One of the men named Anthony Berger in the 1860 census is the man who winds up interred at Green-Wood soon after his death in 1906. We know this because that man, who in 1860 was living in the 9th Ward in New York City, lived with his wife Doras (her name would be spelled in a variety of ways over the years on censuses) and his son Louis. These names (and their years of birth) match those of the family members who are interred with Anthony Berger at Green-Wood. The 1860 census lists this Anthony Berger as a locksmith. Interestingly, in the 1890 Brooklyn Directory, the only Anthony Berger listed there is a locksmith living at 542 Greene Avenue. That was the address of the Anthony Berger and his wife who purchased the lot at Green-Wood in 1891. So it is clear that the locksmith of 1860 in Manhattan and of 1890 in Brooklyn is the man who is interred at Green-Wood in 1906. But might this Anthony Berger also the photographer who took the above photographs of Lincoln?
We know that a man by the name of Anthony Berger was working as a photographer in Washington, D.C. in the early 1860s. Is it possible that he, a humble locksmith, learned photography (perhaps at Brady’s National Portrait Gallery at 785 Broadway in New York City, just south of Grace Church; that gallery was open from 1860 through at least the end of the Civil War in 1865); and moved to Washington to work for Brady in just a year or two? In that era, there were no four-year programs to get a degree in photography; you learned the art from a photographer, in a gallery. So, yes, it is possible that Brady, for whatever reason, hired Berger and taught him the trade. Can we prove that he did? No, we can’t.
But the Anthony Berger trail gets warmer with an article in the Brooklyn Eagle on May 13, 1873, reporting that Brooklyn’s newly-formed Photographic Art Association had held a meeting the night before at the studio of Alva Pearsall on Fulton Street in Brooklyn. The list of attendees includes several prominent photographers who would choose Green-Wood as their final resting place: Alva Pearsall, Charles H. Williamson, and Frank E. Pearsall. And, listed as a member of the executive committee: Anthony Berger! So we know that, in 1873, a man named Anthony Berger was a Brooklyn photographer–and a respected one, at that; otherwise he likely would not have been chosen for the executive committee. (Update: thanks to Pastor Jack Wilson, who found the Brooklyn Daily Union‘s report on the meeting of the Photographic Art Association for April, 1873, just a month earlier, in which it was reported that “Mr. Anthony Berger also read a paper “Retouching Negatives” and illustrated the same with pencil drawings: which was accepted and ordered on file.” This is further evidence that this Anthony Berger was experienced in the photographic techniques).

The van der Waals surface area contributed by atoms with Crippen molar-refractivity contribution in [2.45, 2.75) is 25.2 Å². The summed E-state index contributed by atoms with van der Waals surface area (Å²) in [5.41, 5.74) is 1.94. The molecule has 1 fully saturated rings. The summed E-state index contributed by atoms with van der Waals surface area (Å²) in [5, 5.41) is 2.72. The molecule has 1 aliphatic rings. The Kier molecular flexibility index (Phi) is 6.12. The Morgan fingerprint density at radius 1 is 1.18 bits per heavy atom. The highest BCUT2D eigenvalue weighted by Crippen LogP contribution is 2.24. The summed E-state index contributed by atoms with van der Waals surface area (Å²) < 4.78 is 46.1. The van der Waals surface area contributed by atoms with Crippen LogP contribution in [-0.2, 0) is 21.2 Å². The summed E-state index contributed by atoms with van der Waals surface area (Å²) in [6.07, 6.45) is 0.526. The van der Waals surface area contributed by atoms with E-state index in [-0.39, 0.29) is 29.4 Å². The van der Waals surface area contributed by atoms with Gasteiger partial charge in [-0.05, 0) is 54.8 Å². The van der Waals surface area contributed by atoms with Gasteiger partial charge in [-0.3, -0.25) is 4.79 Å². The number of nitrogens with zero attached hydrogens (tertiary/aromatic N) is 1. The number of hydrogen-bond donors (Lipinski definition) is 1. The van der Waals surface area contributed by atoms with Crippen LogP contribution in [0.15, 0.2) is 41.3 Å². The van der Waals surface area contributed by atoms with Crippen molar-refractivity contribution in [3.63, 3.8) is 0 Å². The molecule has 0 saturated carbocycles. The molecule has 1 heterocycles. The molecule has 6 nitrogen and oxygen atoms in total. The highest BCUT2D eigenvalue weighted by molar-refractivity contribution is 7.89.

What of Brooklyn directories? In the 1868 Brooklyn Directory, only one Anthony Berger is listed: an artist, whose home was at 1260 Atlantic Avenue. Similarly, the 1870 Brooklyn Directory lists Anthony Berger as an artist at 141 Montague Street. And, the 1872 Brooklyn Directory lists Anthony Berger as an artist at 193 Montague Street. This is likely a photographer; as the 1873 Brooklyn Eagle article makes clear, photographers often referred to themselves as artists.
After I wrote a first draft of this blog post, I took a day off to visit three antique shows in New York City. At the show at the Park Avenue Armory, I saw this:
Upon closer examination, it is clear that “ARTIST” here meant photographer: